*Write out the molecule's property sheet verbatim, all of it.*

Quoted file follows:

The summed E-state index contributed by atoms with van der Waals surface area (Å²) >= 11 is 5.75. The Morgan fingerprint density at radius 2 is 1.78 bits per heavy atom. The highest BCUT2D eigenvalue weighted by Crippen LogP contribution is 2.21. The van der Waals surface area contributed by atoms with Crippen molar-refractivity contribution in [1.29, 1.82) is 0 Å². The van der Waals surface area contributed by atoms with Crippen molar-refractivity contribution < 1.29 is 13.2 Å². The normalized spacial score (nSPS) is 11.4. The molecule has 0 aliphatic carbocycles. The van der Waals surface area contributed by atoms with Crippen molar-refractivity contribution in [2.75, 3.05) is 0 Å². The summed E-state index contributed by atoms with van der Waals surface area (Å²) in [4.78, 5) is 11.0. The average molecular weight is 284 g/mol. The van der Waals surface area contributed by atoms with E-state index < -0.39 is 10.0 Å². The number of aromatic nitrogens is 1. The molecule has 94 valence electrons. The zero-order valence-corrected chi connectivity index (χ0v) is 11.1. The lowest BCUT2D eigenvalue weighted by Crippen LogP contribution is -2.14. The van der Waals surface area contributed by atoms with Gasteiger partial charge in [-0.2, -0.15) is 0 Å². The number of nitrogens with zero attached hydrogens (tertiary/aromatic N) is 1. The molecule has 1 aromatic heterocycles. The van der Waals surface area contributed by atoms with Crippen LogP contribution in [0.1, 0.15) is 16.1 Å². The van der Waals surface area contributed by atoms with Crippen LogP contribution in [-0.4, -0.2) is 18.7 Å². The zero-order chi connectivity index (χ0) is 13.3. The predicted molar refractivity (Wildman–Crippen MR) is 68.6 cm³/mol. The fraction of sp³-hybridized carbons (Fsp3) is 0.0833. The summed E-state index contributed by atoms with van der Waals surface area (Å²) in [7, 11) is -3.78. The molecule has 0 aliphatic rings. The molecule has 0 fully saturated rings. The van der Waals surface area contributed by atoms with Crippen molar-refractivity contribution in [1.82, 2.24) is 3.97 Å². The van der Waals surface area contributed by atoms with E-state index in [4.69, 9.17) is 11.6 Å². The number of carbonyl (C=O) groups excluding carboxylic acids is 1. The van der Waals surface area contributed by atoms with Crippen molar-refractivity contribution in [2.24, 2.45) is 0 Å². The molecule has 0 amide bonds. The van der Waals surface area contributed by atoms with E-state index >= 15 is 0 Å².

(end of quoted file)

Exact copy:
The summed E-state index contributed by atoms with van der Waals surface area (Å²) >= 11 is 5.75. The Morgan fingerprint density at radius 2 is 1.78 bits per heavy atom. The highest BCUT2D eigenvalue weighted by Crippen LogP contribution is 2.21. The van der Waals surface area contributed by atoms with Crippen molar-refractivity contribution in [1.29, 1.82) is 0 Å². The van der Waals surface area contributed by atoms with Crippen molar-refractivity contribution < 1.29 is 13.2 Å². The normalized spacial score (nSPS) is 11.4. The molecule has 0 aliphatic carbocycles. The van der Waals surface area contributed by atoms with Crippen molar-refractivity contribution in [2.75, 3.05) is 0 Å². The summed E-state index contributed by atoms with van der Waals surface area (Å²) in [4.78, 5) is 11.0. The average molecular weight is 284 g/mol. The van der Waals surface area contributed by atoms with E-state index < -0.39 is 10.0 Å². The number of aromatic nitrogens is 1. The molecule has 94 valence electrons. The zero-order valence-corrected chi connectivity index (χ0v) is 11.1. The lowest BCUT2D eigenvalue weighted by Crippen LogP contribution is -2.14. The van der Waals surface area contributed by atoms with Gasteiger partial charge in [-0.2, -0.15) is 0 Å². The number of nitrogens with zero attached hydrogens (tertiary/aromatic N) is 1. The molecule has 1 aromatic heterocycles. The van der Waals surface area contributed by atoms with Crippen LogP contribution in [0.1, 0.15) is 16.1 Å². The van der Waals surface area contributed by atoms with Crippen LogP contribution in [-0.4, -0.2) is 18.7 Å². The zero-order chi connectivity index (χ0) is 13.3. The predicted molar refractivity (Wildman–Crippen MR) is 68.6 cm³/mol. The fraction of sp³-hybridized carbons (Fsp3) is 0.0833. The summed E-state index contributed by atoms with van der Waals surface area (Å²) in [7, 11) is -3.78. The molecule has 0 aliphatic rings. The molecule has 0 fully saturated rings. The van der Waals surface area contributed by atoms with Crippen molar-refractivity contribution in [1.82, 2.24) is 3.97 Å². The van der Waals surface area contributed by atoms with E-state index in [4.69, 9.17) is 11.6 Å². The number of carbonyl (C=O) groups excluding carboxylic acids is 1. The van der Waals surface area contributed by atoms with Crippen molar-refractivity contribution in [2.24, 2.45) is 0 Å². The molecule has 0 amide bonds. The van der Waals surface area contributed by atoms with E-state index >= 15 is 0 Å².